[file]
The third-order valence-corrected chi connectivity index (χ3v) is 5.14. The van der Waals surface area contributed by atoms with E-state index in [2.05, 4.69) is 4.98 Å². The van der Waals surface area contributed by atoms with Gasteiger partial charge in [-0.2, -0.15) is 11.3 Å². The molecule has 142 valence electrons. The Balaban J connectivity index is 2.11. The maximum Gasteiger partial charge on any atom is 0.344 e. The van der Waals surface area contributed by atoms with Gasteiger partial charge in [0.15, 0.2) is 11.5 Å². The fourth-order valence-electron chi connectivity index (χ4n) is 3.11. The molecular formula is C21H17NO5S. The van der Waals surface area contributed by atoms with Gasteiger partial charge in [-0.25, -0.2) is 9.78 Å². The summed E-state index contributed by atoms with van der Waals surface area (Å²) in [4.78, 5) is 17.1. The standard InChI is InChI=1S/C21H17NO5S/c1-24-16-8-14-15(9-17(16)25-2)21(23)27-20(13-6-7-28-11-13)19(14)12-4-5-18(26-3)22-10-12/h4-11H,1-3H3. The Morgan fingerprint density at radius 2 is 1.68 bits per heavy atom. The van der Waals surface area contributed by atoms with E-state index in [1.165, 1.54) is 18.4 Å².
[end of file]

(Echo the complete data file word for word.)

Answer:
The third-order valence-corrected chi connectivity index (χ3v) is 5.14. The van der Waals surface area contributed by atoms with E-state index in [2.05, 4.69) is 4.98 Å². The van der Waals surface area contributed by atoms with Gasteiger partial charge in [-0.2, -0.15) is 11.3 Å². The molecule has 142 valence electrons. The Balaban J connectivity index is 2.11. The maximum Gasteiger partial charge on any atom is 0.344 e. The van der Waals surface area contributed by atoms with Gasteiger partial charge in [0.15, 0.2) is 11.5 Å². The fourth-order valence-electron chi connectivity index (χ4n) is 3.11. The molecular formula is C21H17NO5S. The van der Waals surface area contributed by atoms with Gasteiger partial charge in [-0.25, -0.2) is 9.78 Å². The summed E-state index contributed by atoms with van der Waals surface area (Å²) in [4.78, 5) is 17.1. The standard InChI is InChI=1S/C21H17NO5S/c1-24-16-8-14-15(9-17(16)25-2)21(23)27-20(13-6-7-28-11-13)19(14)12-4-5-18(26-3)22-10-12/h4-11H,1-3H3. The Morgan fingerprint density at radius 2 is 1.68 bits per heavy atom. The van der Waals surface area contributed by atoms with E-state index in [1.165, 1.54) is 18.4 Å².